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Canoeist Liam Jegou First Team Ireland Athlete Officially Chosen for Tokyo 2020

19th February 2020
Liam Jegou Liam Jegou

Canoe Slalom racer Liam Jegou has become the first Team Ireland athlete to be selected for the Tokyo Olympic Games this summer. Originally from Ballyvaughan, Co. Clare, the France-based Jegou has already stamped his mark on the international stage, winning silver in the 2014 Junior World Championships and bronze in the 2019 U23 World Championships. The 24-year-old will compete in the C1 category at the Kasai Canoe Slalom Centre in Tokyo from the 26-27 July 2020.

 Jegou is the second Irish athlete ever to compete in the C1 Canoe Slalom at the Olympic Games, with the only other athlete being Mike Corcoran, who last competed in Atlanta 1996, the year in which Jegou was born.

 Jegou said he was intent on seizing his opportunity in Tokyo. “Being an Olympian has always been one of my biggest dreams. I started training when I was 11 or 12, the past month has been unbelievable knowing that I am going to compete for Team Ireland in the Olympics.

 “In my sport the Olympics is everything, it’s what everyone works for in their sport. It’s such a select thing; there’s only one athlete per nation that gets to go and when you to go you just want to give it your all. Most people only get to go to the Games once or twice in their lives, and I’m certainly not going to let the opportunity pass me.”

 Olympic Federation of Ireland Chef de Mission for Tokyo 2020, Tricia Heberle said: “It’s very exciting, this is our first athlete to be approved as part of Team Ireland for the 2020 Olympics – it’s great for the sport and great for Liam.

 “There is a tremendous amount of work that goes on behind the scenes to support sports and our athletes to qualify and perform at the Games. It’s a real team effort with our National Federations, the Sport Ireland Institute and a range of other support groups working together with the athletes as our priority. Liam has his own story and we are so pleased to be supporting the next chapter in his journey as he prepares for the Tokyo Olympic Games.”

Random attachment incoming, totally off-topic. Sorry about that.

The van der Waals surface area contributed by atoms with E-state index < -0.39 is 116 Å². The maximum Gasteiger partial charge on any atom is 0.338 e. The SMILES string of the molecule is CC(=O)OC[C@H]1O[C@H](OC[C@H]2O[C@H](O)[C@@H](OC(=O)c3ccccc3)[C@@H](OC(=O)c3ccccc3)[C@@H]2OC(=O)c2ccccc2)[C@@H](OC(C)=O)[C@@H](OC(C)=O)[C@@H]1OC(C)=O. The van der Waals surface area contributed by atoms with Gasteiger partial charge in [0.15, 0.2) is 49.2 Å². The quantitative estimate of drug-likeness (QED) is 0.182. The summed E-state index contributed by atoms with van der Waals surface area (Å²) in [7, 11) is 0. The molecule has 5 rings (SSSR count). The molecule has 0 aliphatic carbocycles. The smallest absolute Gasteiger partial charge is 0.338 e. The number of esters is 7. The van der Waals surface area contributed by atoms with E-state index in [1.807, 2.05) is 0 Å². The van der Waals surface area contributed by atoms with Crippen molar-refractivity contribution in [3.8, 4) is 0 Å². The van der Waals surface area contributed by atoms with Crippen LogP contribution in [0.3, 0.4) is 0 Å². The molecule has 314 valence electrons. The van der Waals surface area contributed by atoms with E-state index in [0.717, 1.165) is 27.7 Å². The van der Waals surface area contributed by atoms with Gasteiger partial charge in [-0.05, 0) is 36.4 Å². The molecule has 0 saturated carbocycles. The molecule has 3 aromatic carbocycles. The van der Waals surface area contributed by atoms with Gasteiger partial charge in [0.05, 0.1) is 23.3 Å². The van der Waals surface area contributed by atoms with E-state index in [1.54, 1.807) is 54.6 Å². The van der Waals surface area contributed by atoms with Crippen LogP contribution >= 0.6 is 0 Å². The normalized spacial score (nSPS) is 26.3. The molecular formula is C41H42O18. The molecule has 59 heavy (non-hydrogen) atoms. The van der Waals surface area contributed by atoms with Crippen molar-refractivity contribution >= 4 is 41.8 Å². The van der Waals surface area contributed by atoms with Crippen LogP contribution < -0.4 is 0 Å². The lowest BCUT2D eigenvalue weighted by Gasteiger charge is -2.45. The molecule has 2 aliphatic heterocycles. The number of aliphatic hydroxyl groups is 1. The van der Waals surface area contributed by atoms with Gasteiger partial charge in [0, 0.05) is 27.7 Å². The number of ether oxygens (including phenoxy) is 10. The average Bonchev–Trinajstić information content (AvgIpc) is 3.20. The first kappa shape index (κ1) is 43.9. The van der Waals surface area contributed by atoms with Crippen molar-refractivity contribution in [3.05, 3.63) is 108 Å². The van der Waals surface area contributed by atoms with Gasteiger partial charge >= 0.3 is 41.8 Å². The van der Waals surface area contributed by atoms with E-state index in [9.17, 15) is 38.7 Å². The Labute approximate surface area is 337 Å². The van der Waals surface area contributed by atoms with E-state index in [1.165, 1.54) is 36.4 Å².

Canoeing Ireland Performance Director Jon Mackey described the significance of this for his sport: It’s big for any sport to qualify for an Olympic Games. For canoeing, it’s great for the exposure of the sport, we are relatively small, and it’s great to tap into the proud tradition of Irish canoeing at the Olympic Games.”

 Jegou was nominated for the 2020 slot after finishing on top in the three-race selection criteria, which included the World Championships in Spain, the event in which Ireland qualified the coveted Olympic berth courtesy of Robert Hendrick.

 The difference between C1 and K1 in Canoeing is that the C1 category involves the athletes using a single-bladed paddle to propel the boat forward while kneeling in the canoe. The K1 athlete is seated and uses a double bladed paddle. C1 Canoe Slalom has been on the Olympic programme since 1992 as a men’s event, and 2020 is the first year that a C1 women’s event is included, in the IOC move towards a gender-balanced games. 

 Ireland has a rich history in K1 Canoe Slalom, with Ian Wiley and Eoin Rheinisch competing in the event for three Olympic Games each between 1992 and 2012. Eadaoin Ní Challarain was the first Irish female canoe slalom racer, competing in the K1 in 2000 and 2004, and in London 2012 Hannah Craig raced in this event also.

 This is the first official Team Ireland Tokyo team announcement. Many sports have ongoing selections and competitions with team announcements expected to come more frequently as we approach the summer, with the final announcement scheduled for the beginning of July. 

Published in Canoeing
Liam Gorman

About The Author

Liam Gorman

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Liam Gorman is a writer and reporter. He is the co-author of Little Lady, One Man, Big Ocean, published in the United States and Canada as Crossing the Swell. He is the rowing correspondent of the Irish Times.  

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